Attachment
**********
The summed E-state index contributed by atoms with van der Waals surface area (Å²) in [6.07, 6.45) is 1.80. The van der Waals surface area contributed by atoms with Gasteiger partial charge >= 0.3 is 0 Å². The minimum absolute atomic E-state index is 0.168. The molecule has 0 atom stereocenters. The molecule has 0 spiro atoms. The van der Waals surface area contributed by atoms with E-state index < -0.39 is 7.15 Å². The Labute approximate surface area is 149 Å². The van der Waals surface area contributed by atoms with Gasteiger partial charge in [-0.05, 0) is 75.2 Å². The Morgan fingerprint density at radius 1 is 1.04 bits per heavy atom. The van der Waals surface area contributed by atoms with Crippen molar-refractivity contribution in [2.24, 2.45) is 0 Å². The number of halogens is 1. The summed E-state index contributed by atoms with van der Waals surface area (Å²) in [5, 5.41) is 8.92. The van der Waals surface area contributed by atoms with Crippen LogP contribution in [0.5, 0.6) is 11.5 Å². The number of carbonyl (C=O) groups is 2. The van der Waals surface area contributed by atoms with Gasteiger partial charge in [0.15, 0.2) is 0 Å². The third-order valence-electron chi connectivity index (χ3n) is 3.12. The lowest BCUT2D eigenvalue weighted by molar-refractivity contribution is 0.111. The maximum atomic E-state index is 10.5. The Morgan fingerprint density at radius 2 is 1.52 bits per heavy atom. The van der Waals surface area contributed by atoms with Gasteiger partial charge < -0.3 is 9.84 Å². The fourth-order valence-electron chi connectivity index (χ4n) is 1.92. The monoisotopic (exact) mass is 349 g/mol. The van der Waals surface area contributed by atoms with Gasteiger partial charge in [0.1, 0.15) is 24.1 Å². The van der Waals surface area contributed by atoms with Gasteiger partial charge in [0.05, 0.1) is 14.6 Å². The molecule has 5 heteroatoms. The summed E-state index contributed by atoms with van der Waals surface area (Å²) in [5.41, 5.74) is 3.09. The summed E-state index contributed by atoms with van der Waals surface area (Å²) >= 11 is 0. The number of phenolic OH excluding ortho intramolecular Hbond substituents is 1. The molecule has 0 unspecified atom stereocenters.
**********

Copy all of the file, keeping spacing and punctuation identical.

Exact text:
The summed E-state index contributed by atoms with van der Waals surface area (Å²) in [6.07, 6.45) is 1.80. The van der Waals surface area contributed by atoms with Gasteiger partial charge >= 0.3 is 0 Å². The minimum absolute atomic E-state index is 0.168. The molecule has 0 atom stereocenters. The molecule has 0 spiro atoms. The van der Waals surface area contributed by atoms with E-state index < -0.39 is 7.15 Å². The Labute approximate surface area is 149 Å². The van der Waals surface area contributed by atoms with Gasteiger partial charge in [-0.05, 0) is 75.2 Å². The Morgan fingerprint density at radius 1 is 1.04 bits per heavy atom. The van der Waals surface area contributed by atoms with Crippen molar-refractivity contribution in [2.24, 2.45) is 0 Å². The number of halogens is 1. The summed E-state index contributed by atoms with van der Waals surface area (Å²) in [5, 5.41) is 8.92. The van der Waals surface area contributed by atoms with Crippen LogP contribution in [0.5, 0.6) is 11.5 Å². The number of carbonyl (C=O) groups is 2. The van der Waals surface area contributed by atoms with Gasteiger partial charge in [0.15, 0.2) is 0 Å². The third-order valence-electron chi connectivity index (χ3n) is 3.12. The lowest BCUT2D eigenvalue weighted by molar-refractivity contribution is 0.111. The maximum atomic E-state index is 10.5. The Morgan fingerprint density at radius 2 is 1.52 bits per heavy atom. The van der Waals surface area contributed by atoms with Gasteiger partial charge < -0.3 is 9.84 Å². The fourth-order valence-electron chi connectivity index (χ4n) is 1.92. The monoisotopic (exact) mass is 349 g/mol. The van der Waals surface area contributed by atoms with Gasteiger partial charge in [0.1, 0.15) is 24.1 Å². The van der Waals surface area contributed by atoms with Gasteiger partial charge in [0.05, 0.1) is 14.6 Å². The molecule has 5 heteroatoms. The summed E-state index contributed by atoms with van der Waals surface area (Å²) in [5.41, 5.74) is 3.09. The summed E-state index contributed by atoms with van der Waals surface area (Å²) >= 11 is 0. The number of phenolic OH excluding ortho intramolecular Hbond substituents is 1. The molecule has 0 unspecified atom stereocenters.